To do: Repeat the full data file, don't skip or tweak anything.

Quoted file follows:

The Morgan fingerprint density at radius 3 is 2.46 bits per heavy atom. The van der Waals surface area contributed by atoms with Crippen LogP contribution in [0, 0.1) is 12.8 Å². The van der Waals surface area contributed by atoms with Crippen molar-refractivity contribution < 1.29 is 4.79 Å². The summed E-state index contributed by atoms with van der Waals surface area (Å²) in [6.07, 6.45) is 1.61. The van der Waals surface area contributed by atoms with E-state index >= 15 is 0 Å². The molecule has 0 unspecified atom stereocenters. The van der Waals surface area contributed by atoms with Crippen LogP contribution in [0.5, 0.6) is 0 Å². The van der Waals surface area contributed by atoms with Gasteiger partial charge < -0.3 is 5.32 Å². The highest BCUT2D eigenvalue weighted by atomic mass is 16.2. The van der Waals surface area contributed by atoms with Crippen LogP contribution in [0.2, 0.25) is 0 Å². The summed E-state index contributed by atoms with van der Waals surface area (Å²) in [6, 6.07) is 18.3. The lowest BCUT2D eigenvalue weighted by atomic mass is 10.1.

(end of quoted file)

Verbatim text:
The Morgan fingerprint density at radius 3 is 2.46 bits per heavy atom. The van der Waals surface area contributed by atoms with Crippen LogP contribution in [0, 0.1) is 12.8 Å². The van der Waals surface area contributed by atoms with Crippen molar-refractivity contribution < 1.29 is 4.79 Å². The summed E-state index contributed by atoms with van der Waals surface area (Å²) in [6.07, 6.45) is 1.61. The van der Waals surface area contributed by atoms with E-state index >= 15 is 0 Å². The molecule has 0 unspecified atom stereocenters. The van der Waals surface area contributed by atoms with Crippen LogP contribution in [0.5, 0.6) is 0 Å². The van der Waals surface area contributed by atoms with Gasteiger partial charge < -0.3 is 5.32 Å². The highest BCUT2D eigenvalue weighted by atomic mass is 16.2. The van der Waals surface area contributed by atoms with Crippen LogP contribution in [0.2, 0.25) is 0 Å². The summed E-state index contributed by atoms with van der Waals surface area (Å²) in [6, 6.07) is 18.3. The lowest BCUT2D eigenvalue weighted by atomic mass is 10.1.